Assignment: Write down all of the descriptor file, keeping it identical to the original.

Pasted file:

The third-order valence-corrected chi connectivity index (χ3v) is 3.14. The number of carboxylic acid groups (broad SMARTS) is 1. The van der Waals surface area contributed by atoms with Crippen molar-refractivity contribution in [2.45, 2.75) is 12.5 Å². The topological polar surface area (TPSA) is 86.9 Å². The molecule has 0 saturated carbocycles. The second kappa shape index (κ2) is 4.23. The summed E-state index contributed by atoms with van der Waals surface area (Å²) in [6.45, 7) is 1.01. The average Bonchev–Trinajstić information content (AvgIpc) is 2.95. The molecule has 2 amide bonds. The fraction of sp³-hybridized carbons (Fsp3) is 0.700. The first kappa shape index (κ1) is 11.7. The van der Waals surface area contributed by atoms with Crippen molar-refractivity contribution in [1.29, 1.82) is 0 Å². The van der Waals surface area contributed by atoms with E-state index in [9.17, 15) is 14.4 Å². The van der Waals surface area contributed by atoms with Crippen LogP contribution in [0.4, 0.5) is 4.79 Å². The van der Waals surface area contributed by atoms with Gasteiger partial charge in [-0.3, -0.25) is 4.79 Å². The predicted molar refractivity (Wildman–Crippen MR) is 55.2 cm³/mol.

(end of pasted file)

The third-order valence-corrected chi connectivity index (χ3v) is 3.14. The number of carboxylic acid groups (broad SMARTS) is 1. The van der Waals surface area contributed by atoms with Crippen molar-refractivity contribution in [2.45, 2.75) is 12.5 Å². The topological polar surface area (TPSA) is 86.9 Å². The molecule has 0 saturated carbocycles. The second kappa shape index (κ2) is 4.23. The summed E-state index contributed by atoms with van der Waals surface area (Å²) in [6.45, 7) is 1.01. The average Bonchev–Trinajstić information content (AvgIpc) is 2.95. The molecule has 2 amide bonds. The fraction of sp³-hybridized carbons (Fsp3) is 0.700. The first kappa shape index (κ1) is 11.7. The van der Waals surface area contributed by atoms with Crippen molar-refractivity contribution in [1.29, 1.82) is 0 Å². The van der Waals surface area contributed by atoms with E-state index in [9.17, 15) is 14.4 Å². The van der Waals surface area contributed by atoms with Crippen LogP contribution in [0.4, 0.5) is 4.79 Å². The van der Waals surface area contributed by atoms with Gasteiger partial charge in [-0.3, -0.25) is 4.79 Å². The predicted molar refractivity (Wildman–Crippen MR) is 55.2 cm³/mol.